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The Pros and Cons of Debt Consolidation

With interest rates currently at historic lows, debt consolidation is top of mind for many people looking to tackle their high-interest debt. Debt consolidation provides you with a new loan that pays off existing debt, leaving you with one loan instead of several. This can be helpful if the interest rate on your new loan is lower than those of your current debts.

However, there’s more to debt consolidation than paying off credit cards by way of a new low-interest loan. The decision to consolidate your debt should hinge on a few factors about your personal finances. In fact, there are several pros and cons for debt consolidation that might impact how, when, and why this opportunity could or could not be right for your financial goals.

The Pros of Debt Consolidation

For many borrowers, debt consolidation has several advantages, including:

  • Lower Interest Payments: Debt consolidation often means paying a lower interest rate than you might with your existing debt. This is especially true for most forms of credit card debt, as credit card interest rates usually exceed what you would pay with a debt consolidation loan.

  • Stable Repayment Schedule: When you consolidate your debt into a single loan, you know exactly what you owe, when it’s due, and how long it will take you to pay it off. If you’re paying off debt across several credit cards or loans, tracking what you owe, when it’s due, and how long you have left on the balance can be harder to track.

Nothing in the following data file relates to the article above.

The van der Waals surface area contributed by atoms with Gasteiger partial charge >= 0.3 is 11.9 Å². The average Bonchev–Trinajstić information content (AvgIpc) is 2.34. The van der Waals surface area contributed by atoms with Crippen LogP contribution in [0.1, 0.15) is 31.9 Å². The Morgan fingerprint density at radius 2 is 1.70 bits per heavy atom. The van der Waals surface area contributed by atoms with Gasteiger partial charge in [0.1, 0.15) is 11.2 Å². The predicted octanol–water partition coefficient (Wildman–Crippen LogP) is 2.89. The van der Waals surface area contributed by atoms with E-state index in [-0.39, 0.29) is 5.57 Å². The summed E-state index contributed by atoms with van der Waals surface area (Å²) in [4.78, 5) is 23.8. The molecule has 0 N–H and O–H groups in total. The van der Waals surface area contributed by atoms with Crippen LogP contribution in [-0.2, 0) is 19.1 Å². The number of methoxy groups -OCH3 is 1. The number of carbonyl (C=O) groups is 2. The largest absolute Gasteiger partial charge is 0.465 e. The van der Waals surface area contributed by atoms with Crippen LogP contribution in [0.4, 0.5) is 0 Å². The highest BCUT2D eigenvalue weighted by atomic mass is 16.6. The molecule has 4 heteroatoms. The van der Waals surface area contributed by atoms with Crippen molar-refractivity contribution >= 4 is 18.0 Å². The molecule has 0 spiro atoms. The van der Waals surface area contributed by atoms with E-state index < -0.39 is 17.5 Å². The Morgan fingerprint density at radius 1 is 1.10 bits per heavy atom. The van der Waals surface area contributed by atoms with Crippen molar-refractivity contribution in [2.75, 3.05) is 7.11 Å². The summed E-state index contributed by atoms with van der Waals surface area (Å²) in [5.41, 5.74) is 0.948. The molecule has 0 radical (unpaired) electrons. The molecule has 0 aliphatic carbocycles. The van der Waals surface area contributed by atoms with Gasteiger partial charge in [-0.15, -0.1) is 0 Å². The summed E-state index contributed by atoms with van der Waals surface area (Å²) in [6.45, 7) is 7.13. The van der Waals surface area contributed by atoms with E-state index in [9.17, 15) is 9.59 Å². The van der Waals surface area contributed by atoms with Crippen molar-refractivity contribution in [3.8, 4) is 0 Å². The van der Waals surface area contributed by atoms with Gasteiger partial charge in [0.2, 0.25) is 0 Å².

• Streamlined Finances: Keeping track of different debts can be a challenge for even the most organized person. Consolidation can make it easier for you to keep track of your debt more easily as you reduce the number of bills coming in and payments going out.  

These are just a few of the major advantages that debt consolidation might offer. There could also be additional benefits, which depend on your own financial situation and the terms of your consolidation loan. 

The Cons of Debt Consolidation

Debt consolidation might not be right for everyone, however. There are several circumstances in which consolidating debt might not be the best approach to tackling your existing loans and credit card debt. Some of the potential downsides of debt consolidation include: 

  • Upfront Costs: Debt consolidation loans may come with one or several costs. These typically include loan origination costs, balance transfer costs, closing costs, and annual costs. These additional costs may negatively impact the amount you’d save through consolidation.

  • Higher Interest Rates: Consolidating your debt doesn’t guarantee you’ll pay less in interest on your balance. Depending on your credit score, you may not qualify for a lower interest rate. You’ll still benefit from having all of your existing debts rolled into one new loan, but could end up paying the same—or more—in interest every month.

  • Consolidation Doesn’t Fix Your Finances: Consolidation is only one piece of the puzzle when paying off outstanding debts. You’ll still need to make sure you can pay off the new loan, stay on top of other bills, and take positive steps to improve your credit.

Consolidating your debt might be a smart financial move. Ultimately, deciding if it makes sense to do so depends on your own financial situation. There are plenty of advantages—and potential pitfalls—to pursuing a debt consolidation loan. Be sure to talk with a financial professional before making a decision on whether debt consolidation is right for you. 

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